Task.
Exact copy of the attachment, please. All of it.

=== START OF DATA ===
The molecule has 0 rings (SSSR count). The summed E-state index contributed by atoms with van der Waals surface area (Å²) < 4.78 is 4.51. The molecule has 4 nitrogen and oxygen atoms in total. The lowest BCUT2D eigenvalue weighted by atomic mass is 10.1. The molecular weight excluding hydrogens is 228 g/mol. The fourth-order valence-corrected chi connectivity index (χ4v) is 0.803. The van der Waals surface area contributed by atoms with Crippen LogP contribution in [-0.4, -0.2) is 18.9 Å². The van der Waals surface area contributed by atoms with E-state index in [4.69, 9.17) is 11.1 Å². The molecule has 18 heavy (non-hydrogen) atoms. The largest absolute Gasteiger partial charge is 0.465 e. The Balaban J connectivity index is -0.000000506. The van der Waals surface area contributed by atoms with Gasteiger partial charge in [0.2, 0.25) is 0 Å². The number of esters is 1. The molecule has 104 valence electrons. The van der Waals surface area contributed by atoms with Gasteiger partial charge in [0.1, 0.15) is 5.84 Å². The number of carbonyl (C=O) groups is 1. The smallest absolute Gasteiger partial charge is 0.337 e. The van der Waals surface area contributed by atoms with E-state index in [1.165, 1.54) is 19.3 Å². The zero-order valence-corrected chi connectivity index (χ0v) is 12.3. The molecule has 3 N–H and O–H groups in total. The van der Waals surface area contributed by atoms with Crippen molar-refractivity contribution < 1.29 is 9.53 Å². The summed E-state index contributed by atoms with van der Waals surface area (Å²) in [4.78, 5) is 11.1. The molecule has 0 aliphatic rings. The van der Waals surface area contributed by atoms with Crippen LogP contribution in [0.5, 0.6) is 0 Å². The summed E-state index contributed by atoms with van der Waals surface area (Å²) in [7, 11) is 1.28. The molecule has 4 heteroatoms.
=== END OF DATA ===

The molecule has 0 rings (SSSR count). The summed E-state index contributed by atoms with van der Waals surface area (Å²) < 4.78 is 4.51. The molecule has 4 nitrogen and oxygen atoms in total. The lowest BCUT2D eigenvalue weighted by atomic mass is 10.1. The molecular weight excluding hydrogens is 228 g/mol. The fourth-order valence-corrected chi connectivity index (χ4v) is 0.803. The van der Waals surface area contributed by atoms with Crippen LogP contribution in [-0.4, -0.2) is 18.9 Å². The van der Waals surface area contributed by atoms with E-state index in [4.69, 9.17) is 11.1 Å². The molecule has 18 heavy (non-hydrogen) atoms. The largest absolute Gasteiger partial charge is 0.465 e. The Balaban J connectivity index is -0.000000506. The van der Waals surface area contributed by atoms with Gasteiger partial charge in [0.2, 0.25) is 0 Å². The number of esters is 1. The molecule has 104 valence electrons. The van der Waals surface area contributed by atoms with Gasteiger partial charge in [0.1, 0.15) is 5.84 Å². The number of carbonyl (C=O) groups is 1. The smallest absolute Gasteiger partial charge is 0.337 e. The van der Waals surface area contributed by atoms with E-state index in [1.165, 1.54) is 19.3 Å². The zero-order valence-corrected chi connectivity index (χ0v) is 12.3. The molecule has 3 N–H and O–H groups in total. The van der Waals surface area contributed by atoms with Crippen molar-refractivity contribution < 1.29 is 9.53 Å². The summed E-state index contributed by atoms with van der Waals surface area (Å²) in [4.78, 5) is 11.1. The molecule has 0 aliphatic rings. The van der Waals surface area contributed by atoms with Crippen LogP contribution in [0.5, 0.6) is 0 Å². The summed E-state index contributed by atoms with van der Waals surface area (Å²) in [7, 11) is 1.28. The molecule has 4 heteroatoms.